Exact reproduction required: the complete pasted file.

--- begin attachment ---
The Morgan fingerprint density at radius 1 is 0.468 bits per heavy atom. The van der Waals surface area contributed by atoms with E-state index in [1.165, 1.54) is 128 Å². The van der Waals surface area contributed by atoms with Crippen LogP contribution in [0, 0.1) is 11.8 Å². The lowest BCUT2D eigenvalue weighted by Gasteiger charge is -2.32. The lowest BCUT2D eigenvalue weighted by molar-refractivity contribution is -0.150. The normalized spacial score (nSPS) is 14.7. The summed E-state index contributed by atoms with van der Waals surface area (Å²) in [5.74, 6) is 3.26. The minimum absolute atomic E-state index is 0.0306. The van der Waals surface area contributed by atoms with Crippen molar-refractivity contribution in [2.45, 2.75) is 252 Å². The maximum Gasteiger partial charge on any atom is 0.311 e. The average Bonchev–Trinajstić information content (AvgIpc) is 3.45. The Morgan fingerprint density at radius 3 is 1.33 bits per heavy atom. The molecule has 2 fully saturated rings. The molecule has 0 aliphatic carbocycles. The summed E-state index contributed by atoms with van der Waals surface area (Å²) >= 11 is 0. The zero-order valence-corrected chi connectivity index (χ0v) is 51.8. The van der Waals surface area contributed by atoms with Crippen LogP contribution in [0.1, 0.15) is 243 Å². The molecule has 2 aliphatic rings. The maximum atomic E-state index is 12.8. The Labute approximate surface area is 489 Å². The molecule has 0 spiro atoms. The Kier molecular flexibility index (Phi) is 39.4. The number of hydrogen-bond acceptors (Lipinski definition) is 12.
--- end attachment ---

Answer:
The Morgan fingerprint density at radius 1 is 0.468 bits per heavy atom. The van der Waals surface area contributed by atoms with E-state index in [1.165, 1.54) is 128 Å². The van der Waals surface area contributed by atoms with Crippen LogP contribution in [0, 0.1) is 11.8 Å². The lowest BCUT2D eigenvalue weighted by Gasteiger charge is -2.32. The lowest BCUT2D eigenvalue weighted by molar-refractivity contribution is -0.150. The normalized spacial score (nSPS) is 14.7. The summed E-state index contributed by atoms with van der Waals surface area (Å²) in [5.74, 6) is 3.26. The minimum absolute atomic E-state index is 0.0306. The van der Waals surface area contributed by atoms with Crippen molar-refractivity contribution in [2.45, 2.75) is 252 Å². The maximum Gasteiger partial charge on any atom is 0.311 e. The average Bonchev–Trinajstić information content (AvgIpc) is 3.45. The Morgan fingerprint density at radius 3 is 1.33 bits per heavy atom. The molecule has 2 fully saturated rings. The molecule has 0 aliphatic carbocycles. The summed E-state index contributed by atoms with van der Waals surface area (Å²) >= 11 is 0. The zero-order valence-corrected chi connectivity index (χ0v) is 51.8. The van der Waals surface area contributed by atoms with Crippen LogP contribution in [0.1, 0.15) is 243 Å². The molecule has 2 aliphatic rings. The maximum atomic E-state index is 12.8. The Labute approximate surface area is 489 Å². The molecule has 0 spiro atoms. The Kier molecular flexibility index (Phi) is 39.4. The number of hydrogen-bond acceptors (Lipinski definition) is 12.